With AI transforming our workplaces and the way we do business, the opportunities are huge – but so is what’s at stake. Experts like Tracey Spicer are urging more of us to be aware of how human bias can be unintentionally baked into the development of machine learning and, consequently, the AI technologies we may be rolling out into our businesses.
Tracey and Tarla led an insightful discussion around some of the critical topics Tracey covers in her latest book, Man-Made: How the bias of the past is being built into the future. The impetus for writing Man-Made came from a jarring conversation she had with her then 11-year-old son. After watching cartoons one morning, he asked for a robot slave – and in mimicking what he saw on TV, he prescribed his robot as female. What struck Tracey was this reinforced idea of women and girls being servile in the home, which we often see in games and on TV, and in some ways is being further embedded into the technologies we use in our everyday lives.
Whether conscious or not, humans all carry some kind of bias – even those responsible for programming and teaching AI. And with historical data sets informing algorithms, it’s important to acknowledge that historically women and many minorities have been disadvantaged. When asked about the implications of using historical data to inform AI, Tracey said, “Algorithms are opinions written in code." So, to prevent past discrimination from spilling into our future, businesses need to stay on the front foot by implementing things like robust auditing systems, safety by design principles and “human in the loop” systems, where people oversee the work of machines.
"Algorithms are opinions written in code."
For individuals, Tracey’s message is that we don’t need to be at the helm of tech developments to help mitigate these issues – she believes that end-users and businesses alike should choose to take some of the power away from the worst offenders. “Assess which tech companies you want to support, and investigate which companies have diversity and inclusion embedded in their workplaces.”
Despite a lot of analysis on the gaps in AI evolution, there are also opportunities for companies to strengthen their diversity and inclusion practices. Tracey believes the more we can work remotely may help us achieve greater diversity in leadership roles – particularly if organisations provide increased flexibility in their workplace practices to reflect the needs of their employees.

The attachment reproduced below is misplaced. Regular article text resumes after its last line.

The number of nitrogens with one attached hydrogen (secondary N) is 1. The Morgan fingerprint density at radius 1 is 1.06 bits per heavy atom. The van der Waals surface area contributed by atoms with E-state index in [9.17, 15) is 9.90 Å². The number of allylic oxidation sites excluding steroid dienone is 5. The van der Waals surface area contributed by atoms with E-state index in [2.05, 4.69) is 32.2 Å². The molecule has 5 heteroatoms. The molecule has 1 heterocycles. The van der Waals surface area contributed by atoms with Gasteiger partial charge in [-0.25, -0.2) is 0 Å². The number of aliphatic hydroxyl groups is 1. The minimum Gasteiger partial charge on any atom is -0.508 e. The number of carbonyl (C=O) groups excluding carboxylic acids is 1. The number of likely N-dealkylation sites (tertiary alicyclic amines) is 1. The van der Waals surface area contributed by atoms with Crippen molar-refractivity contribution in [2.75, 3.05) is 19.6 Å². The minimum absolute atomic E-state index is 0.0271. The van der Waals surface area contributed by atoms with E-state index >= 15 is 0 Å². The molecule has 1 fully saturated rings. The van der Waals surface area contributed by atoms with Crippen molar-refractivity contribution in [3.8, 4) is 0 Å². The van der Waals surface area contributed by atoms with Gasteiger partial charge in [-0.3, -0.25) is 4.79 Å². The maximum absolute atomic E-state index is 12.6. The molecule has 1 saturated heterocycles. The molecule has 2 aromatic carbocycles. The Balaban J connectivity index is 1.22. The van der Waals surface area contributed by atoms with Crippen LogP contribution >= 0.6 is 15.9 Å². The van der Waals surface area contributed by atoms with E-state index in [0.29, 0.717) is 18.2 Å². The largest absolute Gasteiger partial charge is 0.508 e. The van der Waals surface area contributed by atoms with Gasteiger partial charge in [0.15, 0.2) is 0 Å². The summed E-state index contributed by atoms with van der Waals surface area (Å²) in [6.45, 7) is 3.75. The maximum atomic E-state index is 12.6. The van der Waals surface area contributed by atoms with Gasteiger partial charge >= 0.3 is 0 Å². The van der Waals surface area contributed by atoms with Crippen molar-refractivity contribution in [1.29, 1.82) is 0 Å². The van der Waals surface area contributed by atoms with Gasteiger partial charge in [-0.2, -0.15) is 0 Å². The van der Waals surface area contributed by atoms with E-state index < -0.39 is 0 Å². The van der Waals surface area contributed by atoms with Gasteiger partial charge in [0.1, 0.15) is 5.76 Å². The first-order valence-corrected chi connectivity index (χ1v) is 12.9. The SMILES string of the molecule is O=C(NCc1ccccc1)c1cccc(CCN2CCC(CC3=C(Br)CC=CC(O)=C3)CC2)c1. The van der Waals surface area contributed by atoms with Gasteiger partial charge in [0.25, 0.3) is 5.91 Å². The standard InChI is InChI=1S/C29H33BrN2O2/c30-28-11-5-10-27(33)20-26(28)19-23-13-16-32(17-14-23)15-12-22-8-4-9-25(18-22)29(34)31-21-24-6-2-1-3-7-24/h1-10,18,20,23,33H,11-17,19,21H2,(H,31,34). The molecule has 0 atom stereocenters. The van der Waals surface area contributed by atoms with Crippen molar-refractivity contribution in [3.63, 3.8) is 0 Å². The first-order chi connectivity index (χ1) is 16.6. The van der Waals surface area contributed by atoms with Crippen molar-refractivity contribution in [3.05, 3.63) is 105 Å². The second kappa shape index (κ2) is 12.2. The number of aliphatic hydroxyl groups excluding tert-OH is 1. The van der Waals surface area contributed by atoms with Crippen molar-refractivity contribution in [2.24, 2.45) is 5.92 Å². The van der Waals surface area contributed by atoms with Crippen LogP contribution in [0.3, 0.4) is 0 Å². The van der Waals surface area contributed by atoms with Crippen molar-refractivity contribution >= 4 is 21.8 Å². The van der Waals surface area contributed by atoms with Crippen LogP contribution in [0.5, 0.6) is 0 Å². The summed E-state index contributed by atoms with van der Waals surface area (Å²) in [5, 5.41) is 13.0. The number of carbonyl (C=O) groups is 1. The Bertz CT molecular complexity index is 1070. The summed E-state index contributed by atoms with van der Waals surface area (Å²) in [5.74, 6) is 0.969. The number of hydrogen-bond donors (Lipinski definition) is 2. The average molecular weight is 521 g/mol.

“Assess which tech companies you want to support, and investigate which companies have diversity and inclusion embedded in their workplaces.”
With many companies now using hiring algorithms to streamline recruitment processes, it’s imperative that these algorithms are implemented responsibly to avoid perpetuating bias and discrimination. We’ve seen, in recent times, examples of hiring tools discriminating against women due to historical data where this was prevalent – bots were throwing CVs of women in the bin because men were historically more successful in certain roles. “We thought it would prevent bias, when actually we saw the opposite,” says Tracey. Promisingly though, smaller tech companies are jumping in to correct biases in HR AI, with things like tools to help with incorporating inclusive words in job ads for businesses using hiring software.
No matter how we use AI, it's worth fine-tuning how we write prompts for better outcomes – and workplaces should consider investing in training to help their teams to get the most from the technology available. “The financial input is far outweighed by the benefits to be gained,” Tracey suggests, particularly when looking at AI’s capacity to take on the tedious elements of work. Taking away tasks like summarising long chunks of text or analysing large datasets can free up teams to support clients or customers, and give us time to be more creative.
Tracey expects that in the coming years we’ll see entirely new roles created due to the fast pace evolution of AI. We’ll also see existing industries change – some for the better, with huge potential health diagnostics and in caring roles, where robots can assist with aiding the elderly and people living with disability.
For business leaders, Tracey says, “You have more power than you realise. The dystopian narrative exists, but we have power even as one person.” Rather than looking at worse-case outcomes, incremental but solid changes towards a future of equality and inclusivity is possible.
What’s arguably the most critical factor that will determine the impact of AI on our businesses and lives more broadly, is the number of women, people of colour and people with diverse backgrounds in the field. Tarla and Tracey agree that greater scrutiny and safeguards around representation are vital if we want to make positive change. For business leaders, Tracey says, “You have more power than you realise. The dystopian narrative exists, but we have power even as one person.” Rather than looking at worse-case outcomes, incremental but solid changes towards a future of equality and inclusivity is possible – we just need to learn to master the tech, instead of letting it master us.
Tracey’s latest book Man-Made is available now online and in most book stores.
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